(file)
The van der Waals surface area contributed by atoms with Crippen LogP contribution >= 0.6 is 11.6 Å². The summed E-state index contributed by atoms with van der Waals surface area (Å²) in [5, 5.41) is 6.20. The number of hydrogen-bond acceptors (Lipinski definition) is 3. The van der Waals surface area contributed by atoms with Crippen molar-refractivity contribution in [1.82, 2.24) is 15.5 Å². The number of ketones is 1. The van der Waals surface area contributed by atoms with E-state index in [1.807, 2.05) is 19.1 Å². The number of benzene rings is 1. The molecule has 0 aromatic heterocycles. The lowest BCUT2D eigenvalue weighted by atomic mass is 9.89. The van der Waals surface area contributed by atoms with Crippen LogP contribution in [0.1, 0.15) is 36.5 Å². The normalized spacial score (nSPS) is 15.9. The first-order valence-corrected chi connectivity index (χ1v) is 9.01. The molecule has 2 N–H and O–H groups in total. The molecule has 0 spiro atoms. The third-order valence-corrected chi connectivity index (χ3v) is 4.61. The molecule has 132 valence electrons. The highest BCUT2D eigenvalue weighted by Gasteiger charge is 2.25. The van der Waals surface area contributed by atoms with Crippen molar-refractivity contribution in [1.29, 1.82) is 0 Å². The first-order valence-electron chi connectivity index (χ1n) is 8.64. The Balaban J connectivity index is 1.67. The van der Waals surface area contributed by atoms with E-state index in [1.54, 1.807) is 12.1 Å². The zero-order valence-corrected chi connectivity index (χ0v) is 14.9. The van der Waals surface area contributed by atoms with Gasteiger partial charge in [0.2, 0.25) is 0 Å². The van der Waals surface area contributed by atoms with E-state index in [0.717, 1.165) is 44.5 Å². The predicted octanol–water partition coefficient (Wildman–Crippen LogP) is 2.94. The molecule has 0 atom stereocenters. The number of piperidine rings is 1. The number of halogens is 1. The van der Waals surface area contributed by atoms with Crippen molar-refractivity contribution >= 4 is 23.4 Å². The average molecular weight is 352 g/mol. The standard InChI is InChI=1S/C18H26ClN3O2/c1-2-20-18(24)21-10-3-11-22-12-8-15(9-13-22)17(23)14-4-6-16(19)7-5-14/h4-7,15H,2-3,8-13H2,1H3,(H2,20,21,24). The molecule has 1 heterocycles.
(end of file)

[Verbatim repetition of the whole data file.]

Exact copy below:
The van der Waals surface area contributed by atoms with Crippen LogP contribution >= 0.6 is 11.6 Å². The summed E-state index contributed by atoms with van der Waals surface area (Å²) in [5, 5.41) is 6.20. The number of hydrogen-bond acceptors (Lipinski definition) is 3. The van der Waals surface area contributed by atoms with Crippen molar-refractivity contribution in [1.82, 2.24) is 15.5 Å². The number of ketones is 1. The van der Waals surface area contributed by atoms with E-state index in [1.807, 2.05) is 19.1 Å². The number of benzene rings is 1. The molecule has 0 aromatic heterocycles. The lowest BCUT2D eigenvalue weighted by atomic mass is 9.89. The van der Waals surface area contributed by atoms with Crippen LogP contribution in [0.1, 0.15) is 36.5 Å². The normalized spacial score (nSPS) is 15.9. The first-order valence-corrected chi connectivity index (χ1v) is 9.01. The molecule has 2 N–H and O–H groups in total. The molecule has 0 spiro atoms. The third-order valence-corrected chi connectivity index (χ3v) is 4.61. The molecule has 132 valence electrons. The highest BCUT2D eigenvalue weighted by Gasteiger charge is 2.25. The van der Waals surface area contributed by atoms with Crippen molar-refractivity contribution in [1.29, 1.82) is 0 Å². The first-order valence-electron chi connectivity index (χ1n) is 8.64. The Balaban J connectivity index is 1.67. The van der Waals surface area contributed by atoms with E-state index in [1.54, 1.807) is 12.1 Å². The zero-order valence-corrected chi connectivity index (χ0v) is 14.9. The van der Waals surface area contributed by atoms with Gasteiger partial charge in [0.2, 0.25) is 0 Å². The van der Waals surface area contributed by atoms with E-state index in [0.717, 1.165) is 44.5 Å². The predicted octanol–water partition coefficient (Wildman–Crippen LogP) is 2.94. The molecule has 0 atom stereocenters. The number of piperidine rings is 1. The number of halogens is 1. The van der Waals surface area contributed by atoms with Crippen molar-refractivity contribution >= 4 is 23.4 Å². The average molecular weight is 352 g/mol. The standard InChI is InChI=1S/C18H26ClN3O2/c1-2-20-18(24)21-10-3-11-22-12-8-15(9-13-22)17(23)14-4-6-16(19)7-5-14/h4-7,15H,2-3,8-13H2,1H3,(H2,20,21,24). The molecule has 1 heterocycles.